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Welcome to the launch of the Open Book Project. And when I think about what we are doing here today in this setting, I do believe that the United States has a great opportunity to work with institutions and governments and individuals and the Arab League and work together on behalf of common endeavors that make a difference, particularly to our young people.
Ben Franklin, as I just mentioned, was one of our great scientists, educators, publishers, and diplomats. I think of him as America’s founding father of good ideas. And harnessing the connective power of technology to give as many people as possible access to the highest-quality learning materials is a good idea whose time has come.
Two promising developments have brought us to this moment. First, since the early days of the Arab revolutions, the United States and the Arab League have worked more closely together than ever before. This fall in New York, we signed an agreement to cooperate more deeply and held the first U.S.-Arab League Dialogue. At a time when extremists everywhere work to deepen divides across cultures, we see partnerships like this as one chance to bridge them. And we see educational diplomacy as the means for fulfilling the obligation to try to match reality and actions with the aspirations and hopes of the men and women across the Arab world.
Secondly, we live at a time when technology is expanding access to information and learning materials like never before. You can look around the world and see young adults in remote villages and towns huddling around a computer watching videotaped physics lessons by MIT professors. Top universities like Rice University are creating free online textbooks and saving students money in their studies. Science education websites like Khan Academy go viral. There are other examples, and these are all fruits of technological progress, but also of a commitment to make more learning materials open – free, open licensing for anyone to use, adapt, and share. And many of the experts in this room today have been at the forefront of efforts to advance open learning, and I particularly want to acknowledge Under Secretary Martha Kanter, who has been a leader at the Department of Education.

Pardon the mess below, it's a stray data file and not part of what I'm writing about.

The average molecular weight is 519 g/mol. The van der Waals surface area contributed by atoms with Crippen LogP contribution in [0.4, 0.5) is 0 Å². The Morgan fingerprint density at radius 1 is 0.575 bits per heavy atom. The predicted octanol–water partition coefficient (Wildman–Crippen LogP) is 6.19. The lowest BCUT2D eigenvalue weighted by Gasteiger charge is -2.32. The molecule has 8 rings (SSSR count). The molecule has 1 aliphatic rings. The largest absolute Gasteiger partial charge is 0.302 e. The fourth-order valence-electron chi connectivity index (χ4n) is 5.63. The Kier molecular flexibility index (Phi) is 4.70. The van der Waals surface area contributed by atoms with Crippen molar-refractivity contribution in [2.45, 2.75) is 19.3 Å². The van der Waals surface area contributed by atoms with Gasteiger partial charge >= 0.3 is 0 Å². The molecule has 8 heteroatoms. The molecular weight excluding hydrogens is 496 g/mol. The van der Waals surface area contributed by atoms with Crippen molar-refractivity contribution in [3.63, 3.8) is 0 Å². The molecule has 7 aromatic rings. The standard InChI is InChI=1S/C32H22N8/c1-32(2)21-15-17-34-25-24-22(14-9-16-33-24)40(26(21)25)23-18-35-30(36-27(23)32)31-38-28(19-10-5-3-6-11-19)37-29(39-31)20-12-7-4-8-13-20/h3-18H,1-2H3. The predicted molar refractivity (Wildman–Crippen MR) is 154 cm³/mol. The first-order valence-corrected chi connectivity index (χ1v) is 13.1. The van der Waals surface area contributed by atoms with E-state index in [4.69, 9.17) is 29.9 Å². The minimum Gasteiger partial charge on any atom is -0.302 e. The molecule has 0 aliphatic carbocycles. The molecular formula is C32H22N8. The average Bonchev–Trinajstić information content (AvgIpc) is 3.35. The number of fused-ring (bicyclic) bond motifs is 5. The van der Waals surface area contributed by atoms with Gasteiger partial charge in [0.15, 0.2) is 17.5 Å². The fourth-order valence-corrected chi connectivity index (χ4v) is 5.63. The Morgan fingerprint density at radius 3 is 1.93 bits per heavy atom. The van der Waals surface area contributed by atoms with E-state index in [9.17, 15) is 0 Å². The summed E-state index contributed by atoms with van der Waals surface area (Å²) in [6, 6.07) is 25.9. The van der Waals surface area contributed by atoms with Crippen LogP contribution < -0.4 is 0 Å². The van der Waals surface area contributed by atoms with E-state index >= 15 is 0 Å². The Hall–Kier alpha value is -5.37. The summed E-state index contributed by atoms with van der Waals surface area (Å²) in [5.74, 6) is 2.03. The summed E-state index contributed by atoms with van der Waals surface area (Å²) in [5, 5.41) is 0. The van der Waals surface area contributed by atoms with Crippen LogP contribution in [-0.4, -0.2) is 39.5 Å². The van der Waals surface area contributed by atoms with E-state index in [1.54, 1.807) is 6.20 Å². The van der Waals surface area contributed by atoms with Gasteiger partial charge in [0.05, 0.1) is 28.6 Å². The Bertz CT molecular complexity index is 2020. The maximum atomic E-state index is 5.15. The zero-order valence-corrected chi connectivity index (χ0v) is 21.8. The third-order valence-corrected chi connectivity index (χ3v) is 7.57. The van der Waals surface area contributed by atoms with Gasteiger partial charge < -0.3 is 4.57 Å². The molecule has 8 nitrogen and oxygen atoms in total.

Now, all of this leaves me, as Secretary of State for a few more days, thinking about how we can make this powerful new tool part of our efforts to build friendships and partnerships, and deliver the benefits of open education to more people and more places.
Through the Open Book Project, we will work to expand access to free, high-quality, open education materials in Arabic, with a focus on science and technology. Our hope is to lower geographic, economic, and even gender-based barriers to learning. Anyone with access to the internet will be able to read, download, and print these open materials for free or adapt a copy that meets the local needs of their classrooms or education systems.
Now, you could say we are returning to a very old tradition, because at a time when Europe was still in the dark ages, Arab scholars preserved seminal writings from ancient Egypt, Greece, and Rome that would have otherwise have been lost. Today, we are honored to welcome representatives of the Arab League, of ALECSO and the Arab diaspora working to bring scientific knowledge and innovation to the people of today.
Now, we know it’s not enough to generate the right material. We have to work together to make sure it is connected to Arab educators, students, and classrooms, and I hope we can put a full year of high-quality college-level science textbooks – biology, chemistry, physics, and calculus – online, for free, in Arabic. And we also want to help Arab professors and intellectuals create their own open courses. And I know many of you have many more ideas to share.
I’m proud that so many trailblazers in open education come from the United States, including Creative Commons, the Hewlett Foundation, ISKME, Meedan, MIT OpenCourseWare, the OpenCourseWare Consortium, and Rice University OpenStax College. Your work is already proving that it has the potential to transform the way students learn across the world. Now, of course, this is a relatively new field, and there are a lot of questions about standards, accreditation, connecting online learners to employment. But we have to start, and we can start by doing what we are doing today – learning as we go, asking the hard questions, and getting good answers that we then will be able to share.
As I have traveled the world, I must say that we’re living at a moment when young people’s hunger for knowledge, opportunity, good jobs, the future that they seek, has never been more powerful. And it is also connected to peace and security. So let’s think of how we can creatively deliver on this very exciting program.
So I am honored to host you today and to look forward to hearing about what happens with this exciting new initiative. I’m honored to start it as Secretary of State after all the hard work that has gone into it, and I will be equally excited to follow it from outside when I leave the Department, and still care deeply about these issues and will do what I can to support you. Thank you all very much.